Key Bridge Rehab Planned — The D.C. Department of Transportation is planning to begin a two-year rehabilitation project on the Key Bridge this spring. Most of the work will focus on the bridge’s substructure so traffic impacts will be limited. Other planned work includes new LED streetlights, stronger barriers between the road and the sidewalk, and a new paint job for the bridge’s fence. [Georgetown Dish]
Sub $2 Gas in Arlington — The average price of a gallon of regular grade gasoline in Virginia fell to $1.99 over the weekend, according to AAA Mid-Atlantic. That’s the lowest statewide average price since May 2009. So far in Arlington, only one gas station is reported to have $1.99 gas: the Arlington Auto Service station at 5200 Columbia Pike. [VirginiaGasPrices]
AYD to Hold SOTU Watch Party — Arlington Young Democrats will be holding a watch party for tonight’s State of the Union address. The party starts at 7:30 p.m. at Mad Rose Tavern in Clarendon (3100 Clarendon Blvd). President Obama’s address is scheduled to start at 9:00 p.m. For those looking for an ostensibly non-partisan watch party, Busboys and Poets in Shirlington (4251 S. Campbell Ave) is holding a “community watch event” starting at 8:00 p.m. [Arlington Young Democrats]
Blind Woman’s Luggage Returned Thanks to TV Station — WJLA’s “7 On Your Side” segment helped a blind Arlington resident retrieve her lost luggage at Reagan National Airport. The bag, reportedly containing all of Jessica Kyriazis’ winter clothes, was lost for several days by American Airlines due to circumstances arising from “bad weather.” [WJLA]
Taylor Gourmet Now Open at DCA — A Taylor Gourmet is now open at Reagan National Airport. It’s the latest in a line of trendy local restaurants that are opening at the airport this year, including Cava Grill, &pizza, Bracket Room, Lebanese Taverna Grill, Kapnos Taverna, and El Centro D.F. [Washington City Paper]
Flickr pool photo by Brian Allen
“This penthouse in Turnberry Tower is in easy commuting distance to D.C. but away from the bustle of the city with views of the Virginia countryside,” CNBC writes in its post. “It has high-end touches like hickory floors, Snaidero cabinetry and electronic shades and draperies. A private elevator and wrap around balcony complete the luxurious picture.”
The penthouse is available for rent for $10,000 a month, according to real estate listing service MRIS Homes. Turnberry Tower is a condominium building, and it’s sold out, according to its website. A penthouse apartment in the building sold for $4.2 million in 2012.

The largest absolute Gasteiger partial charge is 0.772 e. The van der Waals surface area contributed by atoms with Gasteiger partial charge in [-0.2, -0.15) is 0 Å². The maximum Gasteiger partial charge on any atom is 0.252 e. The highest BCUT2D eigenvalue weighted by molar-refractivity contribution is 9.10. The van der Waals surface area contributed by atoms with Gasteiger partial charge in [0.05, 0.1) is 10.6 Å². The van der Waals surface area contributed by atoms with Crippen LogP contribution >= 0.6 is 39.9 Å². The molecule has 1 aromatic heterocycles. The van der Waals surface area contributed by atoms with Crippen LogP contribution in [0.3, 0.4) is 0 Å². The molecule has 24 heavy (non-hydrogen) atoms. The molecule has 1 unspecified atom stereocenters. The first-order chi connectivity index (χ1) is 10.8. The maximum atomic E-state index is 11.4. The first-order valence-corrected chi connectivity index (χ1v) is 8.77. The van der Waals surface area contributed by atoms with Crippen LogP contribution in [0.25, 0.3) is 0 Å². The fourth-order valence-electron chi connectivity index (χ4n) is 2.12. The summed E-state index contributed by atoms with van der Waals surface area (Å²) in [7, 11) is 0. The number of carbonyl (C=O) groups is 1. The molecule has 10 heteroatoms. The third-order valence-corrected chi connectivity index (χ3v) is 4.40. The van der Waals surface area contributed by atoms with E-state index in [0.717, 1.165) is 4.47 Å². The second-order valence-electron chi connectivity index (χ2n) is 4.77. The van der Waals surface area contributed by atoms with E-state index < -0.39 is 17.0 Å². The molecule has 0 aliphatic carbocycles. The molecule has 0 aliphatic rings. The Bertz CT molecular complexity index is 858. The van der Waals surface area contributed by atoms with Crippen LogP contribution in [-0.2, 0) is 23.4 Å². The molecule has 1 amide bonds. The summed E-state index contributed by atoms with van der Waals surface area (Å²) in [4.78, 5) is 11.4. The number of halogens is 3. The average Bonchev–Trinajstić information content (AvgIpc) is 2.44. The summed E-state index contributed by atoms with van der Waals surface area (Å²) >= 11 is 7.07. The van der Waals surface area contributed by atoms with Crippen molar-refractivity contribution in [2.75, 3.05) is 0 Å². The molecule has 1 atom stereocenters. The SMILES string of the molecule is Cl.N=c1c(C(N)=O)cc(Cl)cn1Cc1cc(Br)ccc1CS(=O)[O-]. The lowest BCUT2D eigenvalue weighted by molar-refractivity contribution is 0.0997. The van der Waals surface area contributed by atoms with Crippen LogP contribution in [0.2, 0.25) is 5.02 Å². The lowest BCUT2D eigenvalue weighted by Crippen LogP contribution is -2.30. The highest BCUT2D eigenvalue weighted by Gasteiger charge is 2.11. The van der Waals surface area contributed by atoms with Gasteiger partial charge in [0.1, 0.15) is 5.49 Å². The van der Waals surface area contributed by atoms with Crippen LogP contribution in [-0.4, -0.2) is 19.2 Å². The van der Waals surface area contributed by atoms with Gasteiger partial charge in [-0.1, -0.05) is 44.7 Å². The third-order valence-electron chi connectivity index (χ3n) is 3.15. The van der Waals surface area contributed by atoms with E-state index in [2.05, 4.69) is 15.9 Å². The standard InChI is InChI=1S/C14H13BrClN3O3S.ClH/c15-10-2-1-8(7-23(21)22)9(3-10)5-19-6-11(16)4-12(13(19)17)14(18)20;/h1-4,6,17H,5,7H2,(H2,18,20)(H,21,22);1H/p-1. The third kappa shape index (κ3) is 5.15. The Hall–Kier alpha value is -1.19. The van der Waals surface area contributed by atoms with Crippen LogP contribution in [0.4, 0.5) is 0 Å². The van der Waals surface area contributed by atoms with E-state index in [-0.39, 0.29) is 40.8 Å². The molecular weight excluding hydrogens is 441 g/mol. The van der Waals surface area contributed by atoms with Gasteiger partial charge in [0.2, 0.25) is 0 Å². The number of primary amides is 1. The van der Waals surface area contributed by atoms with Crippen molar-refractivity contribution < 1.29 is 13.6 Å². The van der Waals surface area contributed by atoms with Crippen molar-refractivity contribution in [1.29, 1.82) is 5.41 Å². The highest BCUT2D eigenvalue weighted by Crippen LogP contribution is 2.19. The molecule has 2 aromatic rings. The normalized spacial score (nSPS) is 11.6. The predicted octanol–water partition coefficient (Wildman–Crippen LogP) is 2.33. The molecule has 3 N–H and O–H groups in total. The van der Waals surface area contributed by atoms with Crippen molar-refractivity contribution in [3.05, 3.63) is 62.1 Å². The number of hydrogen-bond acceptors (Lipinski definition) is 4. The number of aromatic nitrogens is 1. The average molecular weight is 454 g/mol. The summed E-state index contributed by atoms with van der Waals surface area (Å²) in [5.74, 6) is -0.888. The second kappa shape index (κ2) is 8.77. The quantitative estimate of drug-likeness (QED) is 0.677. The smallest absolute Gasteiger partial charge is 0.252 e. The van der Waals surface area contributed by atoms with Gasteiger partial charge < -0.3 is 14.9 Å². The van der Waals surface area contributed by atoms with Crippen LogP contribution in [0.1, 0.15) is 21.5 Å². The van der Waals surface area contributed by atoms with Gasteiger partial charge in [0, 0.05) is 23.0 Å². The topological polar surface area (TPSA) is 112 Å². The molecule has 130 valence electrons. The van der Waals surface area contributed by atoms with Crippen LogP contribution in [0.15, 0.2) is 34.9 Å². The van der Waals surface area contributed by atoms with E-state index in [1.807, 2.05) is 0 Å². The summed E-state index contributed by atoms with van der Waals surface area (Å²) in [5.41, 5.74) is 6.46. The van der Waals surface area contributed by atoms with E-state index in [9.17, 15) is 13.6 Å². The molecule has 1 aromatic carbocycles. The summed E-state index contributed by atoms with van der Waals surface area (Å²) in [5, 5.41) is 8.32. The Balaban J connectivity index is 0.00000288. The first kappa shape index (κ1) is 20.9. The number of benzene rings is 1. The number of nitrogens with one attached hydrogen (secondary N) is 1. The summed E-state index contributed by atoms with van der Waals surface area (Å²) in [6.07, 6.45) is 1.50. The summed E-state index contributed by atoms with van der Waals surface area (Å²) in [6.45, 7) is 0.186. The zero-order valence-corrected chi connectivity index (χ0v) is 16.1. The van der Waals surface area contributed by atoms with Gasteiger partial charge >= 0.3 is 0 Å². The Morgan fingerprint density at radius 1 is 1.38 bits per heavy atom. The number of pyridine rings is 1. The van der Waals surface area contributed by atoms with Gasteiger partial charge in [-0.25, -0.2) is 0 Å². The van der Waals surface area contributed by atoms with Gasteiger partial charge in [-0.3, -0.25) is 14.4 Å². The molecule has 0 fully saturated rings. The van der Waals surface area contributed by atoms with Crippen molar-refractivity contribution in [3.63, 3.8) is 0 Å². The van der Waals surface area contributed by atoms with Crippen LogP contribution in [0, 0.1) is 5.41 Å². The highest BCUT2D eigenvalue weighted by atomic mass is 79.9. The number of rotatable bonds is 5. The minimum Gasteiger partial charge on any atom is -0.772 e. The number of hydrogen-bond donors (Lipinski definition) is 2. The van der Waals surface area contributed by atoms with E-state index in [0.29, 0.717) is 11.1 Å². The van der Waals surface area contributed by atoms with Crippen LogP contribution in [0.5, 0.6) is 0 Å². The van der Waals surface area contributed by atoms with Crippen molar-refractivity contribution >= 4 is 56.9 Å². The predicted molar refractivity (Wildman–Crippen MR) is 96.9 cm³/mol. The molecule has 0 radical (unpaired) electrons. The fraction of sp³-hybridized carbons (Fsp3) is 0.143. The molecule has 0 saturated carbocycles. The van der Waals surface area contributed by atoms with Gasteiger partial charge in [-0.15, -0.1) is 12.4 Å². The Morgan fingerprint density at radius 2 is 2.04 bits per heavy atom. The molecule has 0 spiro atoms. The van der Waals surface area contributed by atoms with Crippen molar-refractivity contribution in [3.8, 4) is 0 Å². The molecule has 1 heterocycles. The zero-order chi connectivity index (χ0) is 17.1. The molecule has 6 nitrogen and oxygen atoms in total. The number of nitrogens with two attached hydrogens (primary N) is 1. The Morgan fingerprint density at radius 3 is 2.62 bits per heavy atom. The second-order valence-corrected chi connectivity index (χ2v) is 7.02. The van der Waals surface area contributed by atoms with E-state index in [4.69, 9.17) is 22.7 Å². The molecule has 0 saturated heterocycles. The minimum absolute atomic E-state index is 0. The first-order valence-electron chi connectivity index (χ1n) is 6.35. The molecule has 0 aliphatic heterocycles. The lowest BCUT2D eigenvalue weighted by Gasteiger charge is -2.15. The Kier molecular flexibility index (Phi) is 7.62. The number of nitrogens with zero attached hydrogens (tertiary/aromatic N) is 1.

The apartment has two bedrooms, two bathrooms and covers 2,039-square-feet. Whoever rents the apartment also gets access to Turnberry’s rooftop patio, indoor pool, theater and party room.
Artisphere is very likely to close on June 30, barring a change of heart from the majority of the Arlington County Board, and while many agree with the Board’s decision, the local art scene is lamenting the loss.
Artisphere — with multiple theaters for programming of everything from local orchestras to international groups with experimental sounds and galleries for its free visual art displays — will continue operating as planned, Executive Director Jose Ortiz said.
“The show must go on,” he told ARLnow.com yesterday. “It was definitely a disappointing decision … We have programs that are planned and on the books, from exhibitions and performances to rentals. The items that are on the books must continue.”
ARLnow.com’s unscientific poll yesterday asked readers if they agreed with County Manager Barbara Donnellan’s recommendation to close Artisphere at the end of the fiscal year. Some 57 percent of poll respondents – out of nearly 3,000 votes – said they agree with the decision. Ortiz said he didn’t necessarily disagree with it.
“Barbara said it. This was a business decision,” he said.
Some critics of the move are calling it “short-sighted,” alluding to the multimedia center’s uptick in both revenues and visitors in the past year or more. Donnellan said the theater would require $2 million or more per year to stay open, but vowed to continue the revitalization efforts in Rosslyn.
“In an era when communities throughout the country and especially in the D.C. area have used arts and culture to successfully revitalize neighborhoods, Donnellan’s recommendation to close the county’s most vital cultural asset is both shocking and remarkably short-sighted,” wrote Phil Hutinet, editor of D.C. arts website East City Art.
Ortiz started at Artisphere four months after it opened to lots of hype and hope the it would be revenue neutral. He said he would have “helped people understand what Artisphere was” if he had been involved from the beginning. Still, he said, he’s proud of the four years of programming the center has showcased.
“My hope is people will remember us because they were part of a project or they attended something here that blew their minds,” he said.
A full statement from Oritz on Artisphere’s closing, after the jump: (more…)
Red, Hot & Blue, the barbecue chain restaurant at 1600 Wilson Blvd, is closing on Sunday.
Manager Chris Hawkins confirmed to ARLnow.com that the restaurant — which he says has been open since at least 1989 — will have its last day on Sunday, but he said the staff has been kept in the dark as to why.
“I haven’t the slightest idea” why the restaurant is closing, Hawkins said. “It was brought to my attention this week. We’re still trying to figure it out.”
Until the restaurant closes after Sunday, it will still offer everything it’s promised, including a holiday meal to go for $69, that customers can pick up on Sunday.